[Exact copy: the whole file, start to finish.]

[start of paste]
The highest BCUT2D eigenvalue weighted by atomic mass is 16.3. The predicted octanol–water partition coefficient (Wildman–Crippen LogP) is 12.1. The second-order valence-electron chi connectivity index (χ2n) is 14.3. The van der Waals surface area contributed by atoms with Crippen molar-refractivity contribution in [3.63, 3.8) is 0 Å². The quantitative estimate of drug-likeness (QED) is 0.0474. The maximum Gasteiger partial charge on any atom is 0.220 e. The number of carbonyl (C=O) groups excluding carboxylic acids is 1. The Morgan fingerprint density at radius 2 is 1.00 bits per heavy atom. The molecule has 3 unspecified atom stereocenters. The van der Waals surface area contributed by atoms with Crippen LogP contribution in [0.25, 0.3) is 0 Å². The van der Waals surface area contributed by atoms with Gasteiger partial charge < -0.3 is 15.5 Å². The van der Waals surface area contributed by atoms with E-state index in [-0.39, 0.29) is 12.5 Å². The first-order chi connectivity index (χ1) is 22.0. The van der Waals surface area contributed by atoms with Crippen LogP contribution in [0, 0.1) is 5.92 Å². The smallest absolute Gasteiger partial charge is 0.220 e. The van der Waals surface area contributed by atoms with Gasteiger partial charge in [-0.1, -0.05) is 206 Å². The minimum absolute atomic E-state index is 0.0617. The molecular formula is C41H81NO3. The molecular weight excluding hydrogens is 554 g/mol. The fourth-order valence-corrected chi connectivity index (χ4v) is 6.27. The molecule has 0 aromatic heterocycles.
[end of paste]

The highest BCUT2D eigenvalue weighted by atomic mass is 16.3. The predicted octanol–water partition coefficient (Wildman–Crippen LogP) is 12.1. The second-order valence-electron chi connectivity index (χ2n) is 14.3. The van der Waals surface area contributed by atoms with Crippen molar-refractivity contribution in [3.63, 3.8) is 0 Å². The quantitative estimate of drug-likeness (QED) is 0.0474. The maximum Gasteiger partial charge on any atom is 0.220 e. The number of carbonyl (C=O) groups excluding carboxylic acids is 1. The Morgan fingerprint density at radius 2 is 1.00 bits per heavy atom. The molecule has 3 unspecified atom stereocenters. The van der Waals surface area contributed by atoms with Crippen LogP contribution in [0.25, 0.3) is 0 Å². The van der Waals surface area contributed by atoms with Gasteiger partial charge < -0.3 is 15.5 Å². The van der Waals surface area contributed by atoms with E-state index in [-0.39, 0.29) is 12.5 Å². The first-order chi connectivity index (χ1) is 22.0. The van der Waals surface area contributed by atoms with Crippen LogP contribution in [0, 0.1) is 5.92 Å². The smallest absolute Gasteiger partial charge is 0.220 e. The van der Waals surface area contributed by atoms with Gasteiger partial charge in [-0.1, -0.05) is 206 Å². The minimum absolute atomic E-state index is 0.0617. The molecular formula is C41H81NO3. The molecular weight excluding hydrogens is 554 g/mol. The fourth-order valence-corrected chi connectivity index (χ4v) is 6.27. The molecule has 0 aromatic heterocycles.